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Latinos endure, shivering in silence

Editor’s note: This is the first of a four-part series on affordable housing. The real names and addresses for today’s stories have been changed to preserve anonymity. All interviews were conducted on site and were done with the assistance of a translator.

The Latino community represents a quarter of the population in South Lake Tahoe, according to 2000 census figures. What might be an even more staggering figure is 80 percent are under 18 years of age.

They are a key demographic for the South Shore work force and many are subjected to substandard living conditions.



Many only speak a little bit of English or none at all and are very distrustful of non-Latinos.

The Latino Affairs Commission has made housing its No. 1 priority.



None of these apartments are the highly publicized Mosswood Apartments and all are in South Lake Tahoe.

In South Lake Tahoe, Carmen lives with her boyfriend Eduardo and their 1-year-old daughter in a laundry room, which was converted into a studio apartment.

There is no heat except for a tiny space heater, which is kept in the bathroom when it is warm, but is moved into the bedroom at night when the temperature drops. They try to insulate the drafty bedroom window with blankets and pile others on top of their bodies. They sleep with the baby and try to stay warm. But the air inside gets so cold in the winter, they can see their breath.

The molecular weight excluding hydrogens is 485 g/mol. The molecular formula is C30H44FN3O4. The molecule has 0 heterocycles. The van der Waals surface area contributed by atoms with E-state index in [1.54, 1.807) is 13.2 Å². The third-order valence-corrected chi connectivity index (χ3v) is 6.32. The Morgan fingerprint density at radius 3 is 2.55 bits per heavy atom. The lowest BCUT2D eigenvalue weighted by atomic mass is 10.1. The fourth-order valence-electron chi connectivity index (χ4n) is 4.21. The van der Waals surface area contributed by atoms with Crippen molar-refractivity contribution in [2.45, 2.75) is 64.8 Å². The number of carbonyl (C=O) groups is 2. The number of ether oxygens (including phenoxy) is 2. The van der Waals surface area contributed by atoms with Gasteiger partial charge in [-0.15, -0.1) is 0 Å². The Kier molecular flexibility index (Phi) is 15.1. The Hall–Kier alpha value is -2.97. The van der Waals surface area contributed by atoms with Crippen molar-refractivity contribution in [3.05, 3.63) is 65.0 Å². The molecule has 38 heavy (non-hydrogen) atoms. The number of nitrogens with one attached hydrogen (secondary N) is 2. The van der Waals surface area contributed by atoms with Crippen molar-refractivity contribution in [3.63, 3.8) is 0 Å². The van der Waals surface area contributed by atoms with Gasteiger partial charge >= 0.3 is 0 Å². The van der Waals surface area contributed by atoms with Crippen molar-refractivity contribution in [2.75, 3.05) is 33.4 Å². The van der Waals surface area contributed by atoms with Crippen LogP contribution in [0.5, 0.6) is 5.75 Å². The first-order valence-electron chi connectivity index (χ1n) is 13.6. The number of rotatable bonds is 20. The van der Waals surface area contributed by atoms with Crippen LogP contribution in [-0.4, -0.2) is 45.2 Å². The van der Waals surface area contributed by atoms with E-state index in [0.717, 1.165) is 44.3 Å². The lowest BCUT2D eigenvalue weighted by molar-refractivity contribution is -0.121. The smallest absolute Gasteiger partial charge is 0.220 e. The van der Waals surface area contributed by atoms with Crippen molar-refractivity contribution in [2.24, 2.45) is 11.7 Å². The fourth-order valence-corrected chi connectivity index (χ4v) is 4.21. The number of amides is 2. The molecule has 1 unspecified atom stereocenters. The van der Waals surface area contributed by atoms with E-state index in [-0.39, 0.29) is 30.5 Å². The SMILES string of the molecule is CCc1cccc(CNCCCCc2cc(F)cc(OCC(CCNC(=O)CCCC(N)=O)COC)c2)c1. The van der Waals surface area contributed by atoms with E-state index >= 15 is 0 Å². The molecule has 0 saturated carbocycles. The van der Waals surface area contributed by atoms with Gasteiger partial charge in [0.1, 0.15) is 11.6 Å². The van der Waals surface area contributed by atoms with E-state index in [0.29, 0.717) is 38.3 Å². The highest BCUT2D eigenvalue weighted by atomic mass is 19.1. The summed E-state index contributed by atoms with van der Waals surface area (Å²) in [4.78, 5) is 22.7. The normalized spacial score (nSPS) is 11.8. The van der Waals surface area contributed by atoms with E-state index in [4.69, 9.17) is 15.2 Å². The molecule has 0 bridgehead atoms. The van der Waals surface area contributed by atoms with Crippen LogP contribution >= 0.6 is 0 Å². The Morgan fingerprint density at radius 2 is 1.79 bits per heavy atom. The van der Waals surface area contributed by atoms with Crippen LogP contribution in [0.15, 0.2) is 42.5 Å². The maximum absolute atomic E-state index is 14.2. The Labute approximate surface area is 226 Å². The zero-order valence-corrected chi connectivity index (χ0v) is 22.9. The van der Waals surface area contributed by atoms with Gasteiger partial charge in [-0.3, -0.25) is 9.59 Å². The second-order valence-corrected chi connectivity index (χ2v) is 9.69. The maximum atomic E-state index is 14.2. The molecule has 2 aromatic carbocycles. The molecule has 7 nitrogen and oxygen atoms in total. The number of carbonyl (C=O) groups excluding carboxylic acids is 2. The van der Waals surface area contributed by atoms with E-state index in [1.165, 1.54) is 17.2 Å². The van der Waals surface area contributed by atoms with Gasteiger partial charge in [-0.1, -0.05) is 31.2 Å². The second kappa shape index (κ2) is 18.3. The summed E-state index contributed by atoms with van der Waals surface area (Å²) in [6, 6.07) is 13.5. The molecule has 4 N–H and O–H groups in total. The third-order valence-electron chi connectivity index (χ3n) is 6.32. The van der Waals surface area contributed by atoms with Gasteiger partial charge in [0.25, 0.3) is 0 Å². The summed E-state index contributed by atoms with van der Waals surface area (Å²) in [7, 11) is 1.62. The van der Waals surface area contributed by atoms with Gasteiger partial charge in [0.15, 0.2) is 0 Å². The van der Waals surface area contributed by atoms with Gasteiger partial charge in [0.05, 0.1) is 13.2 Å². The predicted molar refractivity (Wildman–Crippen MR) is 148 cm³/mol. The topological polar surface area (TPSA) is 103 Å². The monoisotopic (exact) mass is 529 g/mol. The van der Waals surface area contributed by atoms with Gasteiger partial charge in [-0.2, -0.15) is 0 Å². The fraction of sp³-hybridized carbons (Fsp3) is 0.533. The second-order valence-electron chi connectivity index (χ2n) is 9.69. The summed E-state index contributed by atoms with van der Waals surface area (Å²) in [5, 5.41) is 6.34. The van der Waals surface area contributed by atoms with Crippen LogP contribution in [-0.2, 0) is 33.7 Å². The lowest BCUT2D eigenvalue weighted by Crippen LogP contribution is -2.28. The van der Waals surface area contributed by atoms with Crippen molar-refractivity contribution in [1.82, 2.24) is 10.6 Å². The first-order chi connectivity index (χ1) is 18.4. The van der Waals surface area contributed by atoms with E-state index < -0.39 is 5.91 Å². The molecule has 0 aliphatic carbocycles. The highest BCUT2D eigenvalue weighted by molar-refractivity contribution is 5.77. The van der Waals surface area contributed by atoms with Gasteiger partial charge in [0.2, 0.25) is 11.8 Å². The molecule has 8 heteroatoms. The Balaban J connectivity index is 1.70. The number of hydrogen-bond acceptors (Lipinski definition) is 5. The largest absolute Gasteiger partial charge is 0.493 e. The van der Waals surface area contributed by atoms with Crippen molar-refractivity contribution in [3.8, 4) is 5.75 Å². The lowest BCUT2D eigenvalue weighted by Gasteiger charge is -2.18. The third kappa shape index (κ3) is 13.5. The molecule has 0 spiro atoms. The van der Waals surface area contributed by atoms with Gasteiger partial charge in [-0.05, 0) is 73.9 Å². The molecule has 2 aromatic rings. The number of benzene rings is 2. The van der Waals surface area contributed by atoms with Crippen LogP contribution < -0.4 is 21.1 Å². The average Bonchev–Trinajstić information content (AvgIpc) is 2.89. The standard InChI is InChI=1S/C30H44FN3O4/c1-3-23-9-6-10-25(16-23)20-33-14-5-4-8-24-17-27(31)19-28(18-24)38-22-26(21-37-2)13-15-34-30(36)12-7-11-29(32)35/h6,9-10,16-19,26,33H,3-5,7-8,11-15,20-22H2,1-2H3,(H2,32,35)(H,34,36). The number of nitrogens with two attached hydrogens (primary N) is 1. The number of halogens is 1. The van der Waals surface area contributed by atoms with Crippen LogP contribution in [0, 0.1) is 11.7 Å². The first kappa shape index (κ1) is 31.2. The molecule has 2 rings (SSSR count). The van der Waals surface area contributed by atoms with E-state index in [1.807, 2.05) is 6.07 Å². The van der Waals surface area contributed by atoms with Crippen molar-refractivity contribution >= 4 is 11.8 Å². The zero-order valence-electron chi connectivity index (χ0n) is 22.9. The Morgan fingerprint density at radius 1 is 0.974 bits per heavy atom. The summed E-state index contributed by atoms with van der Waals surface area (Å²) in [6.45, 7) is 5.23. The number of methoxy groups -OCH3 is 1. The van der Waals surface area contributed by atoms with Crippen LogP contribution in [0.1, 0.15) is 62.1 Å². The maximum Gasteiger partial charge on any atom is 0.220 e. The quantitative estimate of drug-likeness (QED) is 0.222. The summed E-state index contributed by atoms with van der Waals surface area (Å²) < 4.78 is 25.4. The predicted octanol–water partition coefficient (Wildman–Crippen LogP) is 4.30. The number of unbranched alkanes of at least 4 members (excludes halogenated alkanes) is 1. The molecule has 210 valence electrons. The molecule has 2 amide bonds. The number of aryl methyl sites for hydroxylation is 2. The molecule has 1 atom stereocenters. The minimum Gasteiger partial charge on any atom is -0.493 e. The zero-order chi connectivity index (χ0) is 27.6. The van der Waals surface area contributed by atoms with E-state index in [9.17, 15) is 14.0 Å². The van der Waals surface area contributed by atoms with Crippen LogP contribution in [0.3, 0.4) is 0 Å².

Carmen stands in the kitchen and cuddles her daughter, Rosita, who smiles and laughs at a multicolored stuffed animal she has just been given. Eduardo is working at a car dealership where he washes cars. Neither of them have a car.

Carmen would complain about the stove burner that doesn’t work, or the broken oven, or the missing linoleum, which exposes the cement floor. But she doesn’t speak English very well and is afraid the landlord will raise her rent or kick her out.

She has good reason to be afraid. When her neighbor complained the landlord raised the rent. Carmen was forced out of her last apartment for reasons she does not understand, given just two days to vacate the property. They just moved into their apartment a couple of months ago after spending the last nine months living with a relative.